An Oklahoma federal judge struck down the state's gay marriage ban Tuesday, stating it violated the U.S. Constitution. But the judge also stayed his own ruling, pending a possible appeal.
Judge Terence C. Kern of the U.S. District Court for the Northern District of Oklahoma -- seated in Tulsa -- blasted the state's anti-gay marriage amendment as an "irrational exclusion" of LGBT Oklahomans from government benefits, reports The New York Times.
While the ban is still in effect for the moment, gay marriage advocates have something to celebrate.
Okla. Marriage Amendment Not Rational: Judge
Oklahoma voters approved State Question No. 711 in 2004, a ballot initiative that amended the state's constitution to define marriage as only "the union of one man and one woman." The constitution was also changed to deny recognition of any same-sex marriages from outside the state.
In a federal case that has been in the courts for nearly 10 years, two lesbian couples in Oklahoma have been fighting the same-sex marriage ban. After the U.S. Supreme Court ruled last year that part of the federal Defense of Marriage Act -- which defined marriage as only between a man and woman -- was unconstitutional, the couples' case had new life.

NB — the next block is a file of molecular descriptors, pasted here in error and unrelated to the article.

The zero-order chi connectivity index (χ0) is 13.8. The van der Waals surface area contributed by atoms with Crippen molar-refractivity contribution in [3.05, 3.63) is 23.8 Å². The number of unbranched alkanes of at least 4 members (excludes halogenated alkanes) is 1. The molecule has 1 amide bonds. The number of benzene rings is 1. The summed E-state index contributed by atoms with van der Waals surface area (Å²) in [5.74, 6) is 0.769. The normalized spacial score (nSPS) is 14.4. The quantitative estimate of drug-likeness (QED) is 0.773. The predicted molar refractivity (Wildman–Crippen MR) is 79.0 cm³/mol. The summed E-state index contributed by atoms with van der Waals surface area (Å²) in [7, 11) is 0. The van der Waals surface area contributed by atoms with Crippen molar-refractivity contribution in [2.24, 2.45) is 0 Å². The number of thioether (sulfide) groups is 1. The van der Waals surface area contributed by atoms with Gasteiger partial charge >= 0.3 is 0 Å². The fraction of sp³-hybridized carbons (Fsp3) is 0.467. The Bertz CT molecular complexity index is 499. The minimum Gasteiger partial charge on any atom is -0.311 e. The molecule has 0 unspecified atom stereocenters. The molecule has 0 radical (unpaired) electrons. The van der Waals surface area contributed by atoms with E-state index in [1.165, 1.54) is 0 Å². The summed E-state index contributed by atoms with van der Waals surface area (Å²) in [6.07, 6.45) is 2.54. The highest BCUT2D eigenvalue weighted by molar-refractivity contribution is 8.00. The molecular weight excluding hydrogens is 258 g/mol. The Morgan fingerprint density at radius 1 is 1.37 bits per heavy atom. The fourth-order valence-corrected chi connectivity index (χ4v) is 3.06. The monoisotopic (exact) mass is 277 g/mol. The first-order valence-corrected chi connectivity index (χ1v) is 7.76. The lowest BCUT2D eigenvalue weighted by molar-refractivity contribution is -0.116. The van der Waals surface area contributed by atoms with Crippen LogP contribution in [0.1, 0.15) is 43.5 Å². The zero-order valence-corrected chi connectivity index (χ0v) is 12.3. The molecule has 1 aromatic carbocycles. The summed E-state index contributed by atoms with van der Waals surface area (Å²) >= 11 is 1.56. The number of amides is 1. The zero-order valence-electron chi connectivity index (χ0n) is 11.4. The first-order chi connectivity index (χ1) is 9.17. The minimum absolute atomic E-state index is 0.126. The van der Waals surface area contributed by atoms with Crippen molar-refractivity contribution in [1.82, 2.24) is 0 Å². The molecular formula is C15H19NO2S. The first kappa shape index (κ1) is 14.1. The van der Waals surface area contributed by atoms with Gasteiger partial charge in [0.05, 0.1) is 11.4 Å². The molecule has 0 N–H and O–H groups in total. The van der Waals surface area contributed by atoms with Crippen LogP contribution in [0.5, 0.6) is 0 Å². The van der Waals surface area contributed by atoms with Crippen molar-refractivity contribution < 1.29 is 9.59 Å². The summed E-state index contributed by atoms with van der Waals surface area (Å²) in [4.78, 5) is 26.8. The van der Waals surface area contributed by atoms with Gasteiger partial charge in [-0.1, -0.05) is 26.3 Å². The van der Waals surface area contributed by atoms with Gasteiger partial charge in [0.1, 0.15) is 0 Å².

Judge Kern ruled that Oklahoma's marriage ban deprived gay and lesbians in the state of equal protection of the law. He found no rational link between barring gay marriage and any legitimate government interest.
This was due in part to the decisions in the California Proposition 8 case, setting precedent for evaluating reasons like "promoting child rearing" or "encouraging responsible procreation" as not rationally related to preventing same-sex couples from marrying.
Since Judge Kern could find no rational explanation for Oklahoma to discriminate against its LGBT couples who wished to marry, he ruled the gay marriage ban unconstitutional.
Appeal Expected Soon
Learning a lesson from the frenetic rush to courthouses in Utah after that state's gay marriage ban was struck down, causing some legal confusion, Judge Kern's order is on hold until the case has been appealed.
It is almost certain that Oklahoma will appeal the decision to the 10th U.S. Circuit Court of Appeals, but it is uncertain when the case will be heard.
So for now, gay couples seeking to tie the knot in Oklahoma will have to wait just a bit longer.